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Northern Bank of Kentucky (Covington, Kentucky)

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The Northern Bank was founded in February of 1835 when the Kentucky General Assembly in Frankfort granted a charter to the Northern Bank of Kentucky. Branches of the Northern Bank were established in Richmond, Paris, Louisville, Covington, Barbourville and Glasgow. The Covington branch was built at Third and Scott Streets. Also known as the Bank of Kentucky and Mosler Building, it was added to the National Register of Historic Places in 1998.

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In 1834, the Kentucky General Assembly, after years of financial instability, created a banking system.  Under this system, two banks, the Louisville Bank of Kentucky and the Northern Bank of Kentucky, were granted the right to organize and establish a number of branches throughout the commonwealth.  The establishment of the Covington Branch of the Northern Bank of Kentucky was organized on February 23, 1836.  It was the third branch to open and first to be located in Covington. The bank would play an important role in the growth and development of the community in the years leading up to the American Civil War.

Said to be the one of the oldest commercial buildings in the city, the former Northern Kentucky Bank Building, at Third and Scott Streets, was the first bank depository in Covington. The structure is of Greek Revival design. The front facade contains a recessed entrance with a shelf lintel supported by free standing columns.  In 1890, the third story was added to the building.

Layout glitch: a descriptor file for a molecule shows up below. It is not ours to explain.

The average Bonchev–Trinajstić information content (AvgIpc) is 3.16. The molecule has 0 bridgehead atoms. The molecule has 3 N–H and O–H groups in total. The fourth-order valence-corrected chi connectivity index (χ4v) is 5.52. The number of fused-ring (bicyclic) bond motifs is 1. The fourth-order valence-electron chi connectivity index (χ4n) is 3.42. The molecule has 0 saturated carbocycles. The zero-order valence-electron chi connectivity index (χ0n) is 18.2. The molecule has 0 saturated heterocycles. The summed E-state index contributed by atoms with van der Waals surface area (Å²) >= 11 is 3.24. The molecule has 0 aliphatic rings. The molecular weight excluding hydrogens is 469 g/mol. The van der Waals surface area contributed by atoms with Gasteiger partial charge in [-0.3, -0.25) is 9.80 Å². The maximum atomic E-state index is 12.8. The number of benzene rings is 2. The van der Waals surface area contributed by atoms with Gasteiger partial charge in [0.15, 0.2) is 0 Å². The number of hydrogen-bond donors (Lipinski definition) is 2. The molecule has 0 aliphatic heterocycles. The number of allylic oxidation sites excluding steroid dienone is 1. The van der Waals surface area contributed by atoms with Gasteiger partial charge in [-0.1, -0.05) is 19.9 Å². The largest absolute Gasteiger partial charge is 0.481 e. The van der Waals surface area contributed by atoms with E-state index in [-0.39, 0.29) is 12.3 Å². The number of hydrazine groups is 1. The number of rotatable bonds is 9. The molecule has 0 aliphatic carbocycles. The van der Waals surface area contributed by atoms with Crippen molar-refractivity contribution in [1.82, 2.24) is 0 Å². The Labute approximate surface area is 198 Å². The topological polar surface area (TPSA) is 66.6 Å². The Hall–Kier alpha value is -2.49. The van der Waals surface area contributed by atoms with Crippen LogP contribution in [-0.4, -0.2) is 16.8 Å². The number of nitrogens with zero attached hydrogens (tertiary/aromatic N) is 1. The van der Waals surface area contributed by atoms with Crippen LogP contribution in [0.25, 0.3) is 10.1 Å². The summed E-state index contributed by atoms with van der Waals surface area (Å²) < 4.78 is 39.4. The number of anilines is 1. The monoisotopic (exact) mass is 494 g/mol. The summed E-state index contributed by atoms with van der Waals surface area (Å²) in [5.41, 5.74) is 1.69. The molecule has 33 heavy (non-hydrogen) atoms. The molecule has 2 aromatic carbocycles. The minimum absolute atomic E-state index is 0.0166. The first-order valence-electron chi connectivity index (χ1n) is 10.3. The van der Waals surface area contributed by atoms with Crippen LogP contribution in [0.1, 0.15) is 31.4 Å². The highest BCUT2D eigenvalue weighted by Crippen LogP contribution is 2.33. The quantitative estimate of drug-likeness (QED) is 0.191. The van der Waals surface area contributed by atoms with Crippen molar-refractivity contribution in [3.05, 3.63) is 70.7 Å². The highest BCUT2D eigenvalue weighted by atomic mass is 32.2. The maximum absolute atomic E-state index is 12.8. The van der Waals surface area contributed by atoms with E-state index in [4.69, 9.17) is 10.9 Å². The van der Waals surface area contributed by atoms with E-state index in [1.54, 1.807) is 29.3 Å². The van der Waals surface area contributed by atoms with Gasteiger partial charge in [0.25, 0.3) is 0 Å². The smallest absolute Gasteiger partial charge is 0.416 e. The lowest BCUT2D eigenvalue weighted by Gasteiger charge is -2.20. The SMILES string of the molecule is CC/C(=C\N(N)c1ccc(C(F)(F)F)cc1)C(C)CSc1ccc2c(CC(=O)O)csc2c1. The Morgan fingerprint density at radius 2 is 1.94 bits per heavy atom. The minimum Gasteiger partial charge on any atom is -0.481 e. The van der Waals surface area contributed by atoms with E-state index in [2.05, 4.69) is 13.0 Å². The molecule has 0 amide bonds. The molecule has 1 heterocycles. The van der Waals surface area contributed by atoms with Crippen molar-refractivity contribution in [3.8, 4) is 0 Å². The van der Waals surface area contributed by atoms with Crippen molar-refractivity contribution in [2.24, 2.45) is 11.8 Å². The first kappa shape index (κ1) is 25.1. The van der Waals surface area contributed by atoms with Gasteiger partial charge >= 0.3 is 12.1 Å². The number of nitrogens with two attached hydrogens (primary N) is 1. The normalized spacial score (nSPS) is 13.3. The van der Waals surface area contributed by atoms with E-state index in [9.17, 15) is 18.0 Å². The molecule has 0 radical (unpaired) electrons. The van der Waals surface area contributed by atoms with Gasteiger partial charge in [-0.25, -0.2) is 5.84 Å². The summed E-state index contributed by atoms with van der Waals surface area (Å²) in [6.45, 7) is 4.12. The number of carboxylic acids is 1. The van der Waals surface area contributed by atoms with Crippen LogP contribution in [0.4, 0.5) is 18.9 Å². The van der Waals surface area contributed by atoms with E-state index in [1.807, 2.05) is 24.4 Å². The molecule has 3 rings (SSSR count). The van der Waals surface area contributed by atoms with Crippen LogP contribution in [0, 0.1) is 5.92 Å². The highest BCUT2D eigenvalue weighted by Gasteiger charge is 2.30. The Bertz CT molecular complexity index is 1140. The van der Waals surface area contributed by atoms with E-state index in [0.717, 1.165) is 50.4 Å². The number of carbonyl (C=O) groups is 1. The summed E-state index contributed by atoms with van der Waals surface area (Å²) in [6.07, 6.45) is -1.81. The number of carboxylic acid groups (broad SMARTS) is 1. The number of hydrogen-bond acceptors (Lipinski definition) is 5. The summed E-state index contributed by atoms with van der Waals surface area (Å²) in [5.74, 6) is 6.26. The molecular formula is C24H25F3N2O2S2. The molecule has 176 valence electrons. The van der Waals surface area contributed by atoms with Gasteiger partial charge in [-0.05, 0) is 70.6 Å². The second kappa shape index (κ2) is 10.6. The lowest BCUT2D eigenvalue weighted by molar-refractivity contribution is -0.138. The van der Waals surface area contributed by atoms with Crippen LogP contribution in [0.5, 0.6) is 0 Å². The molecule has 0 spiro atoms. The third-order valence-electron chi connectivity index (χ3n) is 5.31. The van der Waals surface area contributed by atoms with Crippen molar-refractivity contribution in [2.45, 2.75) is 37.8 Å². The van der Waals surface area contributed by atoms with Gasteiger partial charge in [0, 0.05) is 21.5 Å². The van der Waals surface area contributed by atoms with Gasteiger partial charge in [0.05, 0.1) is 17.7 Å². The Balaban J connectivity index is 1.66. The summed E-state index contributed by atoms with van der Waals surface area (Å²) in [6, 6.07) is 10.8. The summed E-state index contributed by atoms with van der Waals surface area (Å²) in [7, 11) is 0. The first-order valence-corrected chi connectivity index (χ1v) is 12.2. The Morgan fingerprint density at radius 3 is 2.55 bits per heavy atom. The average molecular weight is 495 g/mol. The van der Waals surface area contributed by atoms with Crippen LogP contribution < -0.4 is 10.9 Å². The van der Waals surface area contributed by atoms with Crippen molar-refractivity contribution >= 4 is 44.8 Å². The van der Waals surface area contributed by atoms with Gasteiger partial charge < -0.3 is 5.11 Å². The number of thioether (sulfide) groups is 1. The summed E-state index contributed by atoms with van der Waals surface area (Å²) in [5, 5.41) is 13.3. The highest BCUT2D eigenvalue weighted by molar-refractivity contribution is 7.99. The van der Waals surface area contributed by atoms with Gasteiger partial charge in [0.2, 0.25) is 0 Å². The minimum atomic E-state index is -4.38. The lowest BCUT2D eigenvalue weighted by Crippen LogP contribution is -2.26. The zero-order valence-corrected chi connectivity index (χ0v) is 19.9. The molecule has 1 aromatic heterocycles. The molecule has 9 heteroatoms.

When the branch opened in 1837, it was located in the heart of Covington’s business district.  For more the 50 years, William Ernst, philanthropist, businessman, and politician served as its president.  In 1896, the bank moved its operations to Sixth and Madison Streets due to the relocation of Covington’s business center near Pike Street.  The decision created financial difficulty for the bank.  Competition from several new banks in the city also contributed to its closure in 1897.

Over time the building at Third and Scott Streets served as a distillery, factory, and as a warehouse.   In later years, the building became known as the Mosler Lock and Safe Co. building.

In 1999, the building faced demolition, but after protests from preservationists the building was saved.  The modern Bank of Kentucky (no relation to the 19th century bank) paid the Kenton County Fiscal Court $550,000 for the building, and spent an additional $3 million to remodel it.

source:  The Encyclopedia of Northern Kentucky (Lexington: The University Press of Kentucky, 2009), a six-year project co-edited by Paul A. Tenkotte, Ph.D. (Chair of NKU’s Department of History and Geography) and James C. Claypool, Ph.D. (Professor Emeritus of History, NKU).

photo:

Mosler Safe (Lock Div.) Company. 3rd and Scott Street–1937 flood.   Photograph donated by Bill Mai.

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